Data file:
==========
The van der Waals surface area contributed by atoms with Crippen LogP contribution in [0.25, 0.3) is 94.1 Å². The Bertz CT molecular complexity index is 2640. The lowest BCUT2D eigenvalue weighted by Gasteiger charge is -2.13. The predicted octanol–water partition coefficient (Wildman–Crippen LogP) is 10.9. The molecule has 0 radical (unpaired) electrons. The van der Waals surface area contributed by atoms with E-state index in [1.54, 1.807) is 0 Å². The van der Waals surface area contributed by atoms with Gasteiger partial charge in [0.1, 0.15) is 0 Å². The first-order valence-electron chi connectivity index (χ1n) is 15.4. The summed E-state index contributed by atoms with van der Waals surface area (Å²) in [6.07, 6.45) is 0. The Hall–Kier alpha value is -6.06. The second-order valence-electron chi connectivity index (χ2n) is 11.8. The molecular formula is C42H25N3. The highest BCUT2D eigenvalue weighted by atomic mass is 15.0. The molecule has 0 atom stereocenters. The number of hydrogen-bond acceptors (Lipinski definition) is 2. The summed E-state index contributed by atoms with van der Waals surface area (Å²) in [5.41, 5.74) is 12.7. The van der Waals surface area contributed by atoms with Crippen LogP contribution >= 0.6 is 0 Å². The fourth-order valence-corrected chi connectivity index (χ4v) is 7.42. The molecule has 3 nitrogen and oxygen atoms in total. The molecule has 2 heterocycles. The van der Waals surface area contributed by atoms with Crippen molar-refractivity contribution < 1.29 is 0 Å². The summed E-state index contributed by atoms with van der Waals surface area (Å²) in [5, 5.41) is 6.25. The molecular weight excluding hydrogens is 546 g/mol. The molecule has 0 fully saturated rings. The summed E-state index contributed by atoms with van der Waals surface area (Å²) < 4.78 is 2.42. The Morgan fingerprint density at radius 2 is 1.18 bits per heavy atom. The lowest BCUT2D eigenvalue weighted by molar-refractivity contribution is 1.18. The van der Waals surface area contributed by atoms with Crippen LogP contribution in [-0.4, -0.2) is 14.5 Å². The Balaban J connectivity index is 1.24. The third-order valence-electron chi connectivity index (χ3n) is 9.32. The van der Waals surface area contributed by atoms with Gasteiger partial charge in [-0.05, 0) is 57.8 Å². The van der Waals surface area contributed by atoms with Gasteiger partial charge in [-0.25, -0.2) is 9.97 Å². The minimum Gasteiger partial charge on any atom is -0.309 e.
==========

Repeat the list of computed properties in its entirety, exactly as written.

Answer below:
The van der Waals surface area contributed by atoms with Crippen LogP contribution in [0.25, 0.3) is 94.1 Å². The Bertz CT molecular complexity index is 2640. The lowest BCUT2D eigenvalue weighted by Gasteiger charge is -2.13. The predicted octanol–water partition coefficient (Wildman–Crippen LogP) is 10.9. The molecule has 0 radical (unpaired) electrons. The van der Waals surface area contributed by atoms with E-state index in [1.54, 1.807) is 0 Å². The van der Waals surface area contributed by atoms with Gasteiger partial charge in [0.1, 0.15) is 0 Å². The first-order valence-electron chi connectivity index (χ1n) is 15.4. The summed E-state index contributed by atoms with van der Waals surface area (Å²) in [6.07, 6.45) is 0. The Hall–Kier alpha value is -6.06. The second-order valence-electron chi connectivity index (χ2n) is 11.8. The molecular formula is C42H25N3. The highest BCUT2D eigenvalue weighted by atomic mass is 15.0. The molecule has 0 atom stereocenters. The number of hydrogen-bond acceptors (Lipinski definition) is 2. The summed E-state index contributed by atoms with van der Waals surface area (Å²) in [5.41, 5.74) is 12.7. The van der Waals surface area contributed by atoms with Crippen LogP contribution >= 0.6 is 0 Å². The fourth-order valence-corrected chi connectivity index (χ4v) is 7.42. The molecule has 3 nitrogen and oxygen atoms in total. The molecule has 2 heterocycles. The van der Waals surface area contributed by atoms with Crippen molar-refractivity contribution < 1.29 is 0 Å². The summed E-state index contributed by atoms with van der Waals surface area (Å²) in [5, 5.41) is 6.25. The molecular weight excluding hydrogens is 546 g/mol. The molecule has 0 fully saturated rings. The summed E-state index contributed by atoms with van der Waals surface area (Å²) < 4.78 is 2.42. The Morgan fingerprint density at radius 2 is 1.18 bits per heavy atom. The lowest BCUT2D eigenvalue weighted by molar-refractivity contribution is 1.18. The van der Waals surface area contributed by atoms with Crippen LogP contribution in [-0.4, -0.2) is 14.5 Å². The Balaban J connectivity index is 1.24. The third-order valence-electron chi connectivity index (χ3n) is 9.32. The van der Waals surface area contributed by atoms with Gasteiger partial charge in [-0.05, 0) is 57.8 Å². The van der Waals surface area contributed by atoms with Gasteiger partial charge in [-0.25, -0.2) is 9.97 Å². The minimum Gasteiger partial charge on any atom is -0.309 e.